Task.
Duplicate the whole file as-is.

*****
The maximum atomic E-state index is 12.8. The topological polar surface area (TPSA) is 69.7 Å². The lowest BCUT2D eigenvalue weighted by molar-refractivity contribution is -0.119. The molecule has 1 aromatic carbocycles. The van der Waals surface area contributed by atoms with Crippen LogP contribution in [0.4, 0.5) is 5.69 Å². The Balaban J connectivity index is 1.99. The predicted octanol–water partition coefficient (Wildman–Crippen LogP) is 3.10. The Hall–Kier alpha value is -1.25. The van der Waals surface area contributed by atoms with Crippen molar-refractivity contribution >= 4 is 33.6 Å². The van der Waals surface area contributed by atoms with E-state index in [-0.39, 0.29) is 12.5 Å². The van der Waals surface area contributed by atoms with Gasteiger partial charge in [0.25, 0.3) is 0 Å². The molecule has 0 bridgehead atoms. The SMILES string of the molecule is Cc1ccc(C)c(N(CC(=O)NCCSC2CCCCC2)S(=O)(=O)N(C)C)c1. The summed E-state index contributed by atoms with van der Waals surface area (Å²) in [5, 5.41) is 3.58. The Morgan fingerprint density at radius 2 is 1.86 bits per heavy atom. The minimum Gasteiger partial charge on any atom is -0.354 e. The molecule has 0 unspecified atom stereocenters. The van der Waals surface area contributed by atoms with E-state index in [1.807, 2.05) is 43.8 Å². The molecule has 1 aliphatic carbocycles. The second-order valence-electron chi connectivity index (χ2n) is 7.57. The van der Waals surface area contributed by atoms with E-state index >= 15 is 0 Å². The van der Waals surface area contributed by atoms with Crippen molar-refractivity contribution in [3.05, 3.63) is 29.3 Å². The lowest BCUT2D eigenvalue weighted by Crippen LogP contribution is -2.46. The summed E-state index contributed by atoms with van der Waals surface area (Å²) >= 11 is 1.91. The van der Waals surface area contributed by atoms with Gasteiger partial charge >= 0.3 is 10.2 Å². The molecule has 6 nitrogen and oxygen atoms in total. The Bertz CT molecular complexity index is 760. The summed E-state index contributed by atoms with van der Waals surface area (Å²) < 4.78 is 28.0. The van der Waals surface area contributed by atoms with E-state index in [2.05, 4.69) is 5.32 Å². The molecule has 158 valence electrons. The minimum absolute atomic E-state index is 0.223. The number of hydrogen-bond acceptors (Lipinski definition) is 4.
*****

The maximum atomic E-state index is 12.8. The topological polar surface area (TPSA) is 69.7 Å². The lowest BCUT2D eigenvalue weighted by molar-refractivity contribution is -0.119. The molecule has 1 aromatic carbocycles. The van der Waals surface area contributed by atoms with Crippen LogP contribution in [0.4, 0.5) is 5.69 Å². The Balaban J connectivity index is 1.99. The predicted octanol–water partition coefficient (Wildman–Crippen LogP) is 3.10. The Hall–Kier alpha value is -1.25. The van der Waals surface area contributed by atoms with Crippen molar-refractivity contribution >= 4 is 33.6 Å². The van der Waals surface area contributed by atoms with E-state index in [-0.39, 0.29) is 12.5 Å². The van der Waals surface area contributed by atoms with Gasteiger partial charge in [0.25, 0.3) is 0 Å². The molecule has 0 bridgehead atoms. The SMILES string of the molecule is Cc1ccc(C)c(N(CC(=O)NCCSC2CCCCC2)S(=O)(=O)N(C)C)c1. The summed E-state index contributed by atoms with van der Waals surface area (Å²) in [5, 5.41) is 3.58. The Morgan fingerprint density at radius 2 is 1.86 bits per heavy atom. The minimum Gasteiger partial charge on any atom is -0.354 e. The molecule has 0 unspecified atom stereocenters. The van der Waals surface area contributed by atoms with E-state index in [1.807, 2.05) is 43.8 Å². The molecule has 1 aliphatic carbocycles. The second-order valence-electron chi connectivity index (χ2n) is 7.57. The van der Waals surface area contributed by atoms with E-state index >= 15 is 0 Å². The van der Waals surface area contributed by atoms with Crippen molar-refractivity contribution in [3.05, 3.63) is 29.3 Å². The lowest BCUT2D eigenvalue weighted by Crippen LogP contribution is -2.46. The summed E-state index contributed by atoms with van der Waals surface area (Å²) >= 11 is 1.91. The van der Waals surface area contributed by atoms with Gasteiger partial charge >= 0.3 is 10.2 Å². The molecule has 6 nitrogen and oxygen atoms in total. The Bertz CT molecular complexity index is 760. The summed E-state index contributed by atoms with van der Waals surface area (Å²) < 4.78 is 28.0. The van der Waals surface area contributed by atoms with E-state index in [2.05, 4.69) is 5.32 Å². The molecule has 158 valence electrons. The minimum absolute atomic E-state index is 0.223. The number of hydrogen-bond acceptors (Lipinski definition) is 4.